UK budget delayed as Rishi Suna tries to fix ‘economic crisis’


London
CNN business

The UK government has delayed its budget by more than two weeks, buying new prime minister Rishi Suna some time to make difficult choices about how to deal with the country’s “deep economic crisis”.

Finance Minister Jeremy Hunt will deliver the government’s medium-term fiscal plan on November 17, according to a Treasury statement. It was scheduled for October 31, after the date was brought forward by more than three weeks in a desperate attempt to calm investors spooked by major unfunded tax cuts promised by former prime minister Liz Truss.

Suna, Britain’s third prime minister in seven weeks, took office on Tuesday with a pledge to fix the “mistakes” made by Truss.

He told MPs that the government will have to take “difficult decisions to restore economic stability and confidence”.

“But what I can say – as we did with Covid – we will always protect the most vulnerable, we will do it in a fair way,” said Suna. “Leadership is not about selling stories. He is meeting the challenges and that is the leadership that the British people will get from this government,” he added.

Truss’s “mini” budget on 23 September sent the pound crashing and the bond market crashing, sending UK borrowing costs – including mortgage rates – soaring.

Although Hunt has already scrapped the bulk of those tax cuts, restoring calm to markets, investors remain keen to understand how the government plans to deal with its growing debt burden in the midst of a recession.

There is no easy solution. To reduce debt as a share of the economy, the government needs to find between £30 billion ($34.7 billion) and £40 billion ($46.3 billion) over the next five years, according to estimates by the Institute for Fiscal Studies (IFS). , an influential think tank.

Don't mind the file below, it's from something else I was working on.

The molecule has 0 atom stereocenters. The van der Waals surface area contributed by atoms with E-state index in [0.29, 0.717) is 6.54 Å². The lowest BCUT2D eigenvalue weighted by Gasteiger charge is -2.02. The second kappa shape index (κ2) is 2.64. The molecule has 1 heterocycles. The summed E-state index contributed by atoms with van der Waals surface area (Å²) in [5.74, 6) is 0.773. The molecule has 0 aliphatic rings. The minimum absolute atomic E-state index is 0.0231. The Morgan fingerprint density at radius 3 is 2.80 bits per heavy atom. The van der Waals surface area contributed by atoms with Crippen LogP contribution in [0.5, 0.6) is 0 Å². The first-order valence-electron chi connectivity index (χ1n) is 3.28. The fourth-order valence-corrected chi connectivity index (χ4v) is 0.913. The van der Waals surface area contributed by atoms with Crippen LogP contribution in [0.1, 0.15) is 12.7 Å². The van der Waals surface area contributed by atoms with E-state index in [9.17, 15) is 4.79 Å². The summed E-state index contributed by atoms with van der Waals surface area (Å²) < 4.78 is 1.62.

The only way to plug the hole is to increase revenue by reducing public spending or raising taxes. Both are likely to be very unpopular with British voters as the cost of living crisis worsens as food and energy bills soar.

One area that Sunak can touch on is the social welfare budget. Questions have been raised about whether the Conservative government will try to avoid increasing state benefits based on inflation, as is customary, and instead link the increase to average earnings, which are not rising as fast as prices.

This could save £7 billion ($8 billion) in 2023-24, according to the IFS, but would be controversial.

A more palatable option, at least for families, would be to tax businesses more. Hunt has already said corporate taxes will rise from 19% to 25% next spring, and is open to surprise taxes on banks and oil and gas companies.

The risk, however, is that underspending or raising taxes too much could exacerbate Britain’s decline. A weak economy will make debt and spending problems worse.

According to Hunt, the budget, when it comes, will determine the government’s intention to reduce the debt in the medium term. At a Cabinet meeting on Wednesday, Hunt said the UK’s Office for Budget Responsibility would carry out a full review of the government’s growth and spending plans.

–— Allegra Goodwin and Lauren Kent contributed reporting.